Clearly, Gogel abandoned her responsibility to try to resolve employee complaints without litigation when she did the exact opposite: encouraging another employee to file a discrimination claim. Respectfully, I do not understand how anyone could disagree that this action by Gogel so interfered with the performance of her duties that it rendered her ineffective in the job for which she was hired. In fact, in concluding that Gogel engaged in protected conduct, the majority has offered no disagreement with the above conclusion. Rather, the majority largely ignores the above test, instead focusing only on whether it deems Gogel's conduct reasonable under the circumstances. The majority concludes that Gogel's conduct was reasonable. (“Viewing this record in the light most favorable to Ms. Gogel, we conclude the manner of her opposition was reasonable.”) (Maj. Op. at 1237)

In a nutshell, the majority bases its conclusion on the fact that Gogel had gone through the required reporting procedures to alert the company to Ledbetter's complaint regarding the inter-office affair of a high official and a subordinate, as well as other sexist acts by company officials, but to no avail, as those higher than Gogel in the company took no investigative or corrective action. (Id. at 1237–38) That being the case, the majority reasons that Gogel thereby shed her obligation to try to help the company avoid litigation, and instead, now transformed into a free agent, Gogel was at liberty to encourage a counterattack by the frustrated employee.

I see many problems with this approach. The first problem is the majority's reliance on Rollins to support its position. Because we applied a reasonableness test in Rollins to gauge whether that employee's particular manner of opposition remained protected, the majority concludes that Rollins gives us an open field to second-guess the reasonableness of an employer's decision to sanction an employee for conduct that contravenes the employee's essential duties. That is not so and that is not what Rollins requires.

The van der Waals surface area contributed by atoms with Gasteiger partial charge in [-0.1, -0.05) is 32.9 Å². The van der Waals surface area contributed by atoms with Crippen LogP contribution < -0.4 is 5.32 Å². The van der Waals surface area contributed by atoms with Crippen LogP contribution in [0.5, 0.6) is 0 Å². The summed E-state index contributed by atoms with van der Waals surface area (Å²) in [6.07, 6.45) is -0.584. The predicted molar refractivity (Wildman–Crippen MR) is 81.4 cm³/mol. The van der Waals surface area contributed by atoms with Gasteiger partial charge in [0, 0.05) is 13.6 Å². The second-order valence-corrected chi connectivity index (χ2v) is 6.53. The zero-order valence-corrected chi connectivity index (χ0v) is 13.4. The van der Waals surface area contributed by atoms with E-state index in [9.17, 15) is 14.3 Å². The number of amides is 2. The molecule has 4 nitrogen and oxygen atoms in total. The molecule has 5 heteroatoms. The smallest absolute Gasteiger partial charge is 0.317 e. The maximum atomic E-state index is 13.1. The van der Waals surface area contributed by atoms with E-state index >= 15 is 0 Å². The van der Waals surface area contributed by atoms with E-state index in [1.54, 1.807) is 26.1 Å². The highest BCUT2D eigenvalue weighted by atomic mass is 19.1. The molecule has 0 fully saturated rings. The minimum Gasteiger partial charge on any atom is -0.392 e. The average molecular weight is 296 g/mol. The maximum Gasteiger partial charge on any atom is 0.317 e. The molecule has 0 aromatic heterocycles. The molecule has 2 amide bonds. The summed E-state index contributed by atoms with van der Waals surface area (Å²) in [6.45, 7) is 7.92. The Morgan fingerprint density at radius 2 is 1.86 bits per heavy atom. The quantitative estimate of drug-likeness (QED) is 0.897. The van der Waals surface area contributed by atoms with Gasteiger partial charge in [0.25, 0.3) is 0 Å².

In Rollins, in determining whether the manner of the employee's opposition was reasonable, the Court was actually looking at an act that would otherwise be protected absent the particular manner in which it was performed. That is, in complaining about discriminatory conduct, Rollins's complaints certainly constituted protected conduct. But we concluded that her complaint-filing became abusive and harassing, given the sheer number of frivolous complaints and the insubordinate and antagonistic manner in which she asserted her grievances. Thus, the problem was more her style of complaining, with its attendant impact on the productive functioning of the workplace, rather than the act itself.

But in this case, no one is alleging that, by soliciting Ledbetter's participation in a lawsuit, Gogel was overtly disruptive or harassing. To the contrary, she was not obnoxious; she was secretive about her conduct. In other words, it is not the manner of her actions on which we are focused, but the actions, themselves. And those actions violated her core duties. Even applying the Rollins reasonableness test here, the act of soliciting another employee to file a claim—when that action violates an essential duty of an employee's job—is per se unreasonable.